The first step to creating your own podcast has to do with identifying your subject, your passion and figuring out how you want to present it. It’s important to think about what journalists sometimes refer to as ‘tone’. How do I want to come across to my potential listeners and how will that affect the way my message is received? Some podcasts are scripted and meticulously edited, while other podcasters simply press ‘record’ and let the monologue or discussion flow freely. Once you’ve made decisions on content and form, you are ready to start recording your first podcast.
Podcasts can be recorded in many different ways. Any digitized sound recording can be made into a podcast, whether it’s been recorded using a cell phone or in a professional radio studio.
Most new laptop computers come with a built in microphone, most of which will certainly be sufficient for many aspiring podcasters. There is also the option of plugging in an external microphone into your computer and capturing sound that way.
Other options include recording sound on mobile devices such as smart phones, tablets or hand held sound recorders. The latter option might in fact be the best option if you are concerned with high fidelity at a relatively low cost, especially if you are planning on doing any recording “in the field”. You can buy a good portable recorder for under $100.
If you are recording your podcast on your computer, you will need audio editing software. There are many options to choose from and as if you see a need for finely tuned editing and overall increased professionalism you might want to invest in something like Adobe Audition. A free, entry level audio editor for PC users is Audacity. Audacity certainly has its limitations, but it is a start. Use the audio editor to mix sounds, to tighten up your content and to add things such as opening theme music. Apple users will likely be equipped with GarageBand, which is included in most Mac installations.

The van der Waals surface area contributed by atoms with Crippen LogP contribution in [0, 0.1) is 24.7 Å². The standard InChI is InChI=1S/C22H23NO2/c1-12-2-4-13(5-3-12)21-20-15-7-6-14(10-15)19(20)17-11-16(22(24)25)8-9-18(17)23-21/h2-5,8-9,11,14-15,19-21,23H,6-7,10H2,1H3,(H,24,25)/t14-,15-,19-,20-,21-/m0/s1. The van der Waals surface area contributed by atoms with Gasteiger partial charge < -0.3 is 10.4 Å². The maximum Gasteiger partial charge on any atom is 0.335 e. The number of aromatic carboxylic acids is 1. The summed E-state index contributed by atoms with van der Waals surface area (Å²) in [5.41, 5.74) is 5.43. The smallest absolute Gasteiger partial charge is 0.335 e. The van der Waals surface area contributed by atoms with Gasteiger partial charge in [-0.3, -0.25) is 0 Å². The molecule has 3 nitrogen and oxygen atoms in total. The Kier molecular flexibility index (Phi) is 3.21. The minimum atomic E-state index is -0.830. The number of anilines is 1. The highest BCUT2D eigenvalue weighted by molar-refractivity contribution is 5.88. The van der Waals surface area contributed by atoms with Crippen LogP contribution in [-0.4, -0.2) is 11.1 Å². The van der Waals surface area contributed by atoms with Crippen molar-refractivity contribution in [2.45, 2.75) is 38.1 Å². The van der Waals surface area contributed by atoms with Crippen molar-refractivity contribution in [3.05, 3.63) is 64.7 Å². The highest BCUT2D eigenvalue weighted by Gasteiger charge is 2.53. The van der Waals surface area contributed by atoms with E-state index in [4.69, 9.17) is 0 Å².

Most audio software will as a default setting have you save your files as wav- or aiff-file. These file types are generally uncompressed, which means that they are quite large in size and not suitable for online sharing. Therefore, once you’re happy with your content, you should convert it to a compressed file format such as MP3. This can be done in most audio editors, but there are also online converters such as Media.io.
Recordings made on external or portable devices will usually have to be transferred to your computer in order to be edited and/or uploaded to the Internet, but a device such as the iPad gives you the option of uploading your audio straight from the device.
Again, there are many options to choose from when deciding where to upload your podcast. LibraryYOU has decided to go with SoundCloud.Their basic plan is free, but they have several premium plans to choose from, should you decide that you need more space.
Alternatives to Soundcloud include Libsyn and PodOmatic.
Creating a feed
By creating a feed you are making it possible for others to subscribe to your podcast. When they subscribe, every episode of your podcast will be automatically downloaded to the subscriber’s computer/device. SoundCoud doesn’t provide you with a RSS feed, but Cloudflipper lets you do that and and your podcast is “then available to be subscribed to directly into your RSS feed reader of choice for podcast delivery”.
You can also apply for a SoundCloud Podcast account and add your podcast to iTunes (or another ‘”podcatcher” via Feedburner.
iTunes is the biggest and most well-known ‘podcatcher’ on the market. A podcatcher is a tool that listeners can use to manage their podcast subscriptions. Other podcatchers: Juice, Zune and Miro.
iTunes has created two lists of Frequently Asked Questions that are very helpful: one is geared towards podcast listeners and the second is aimed towards creators.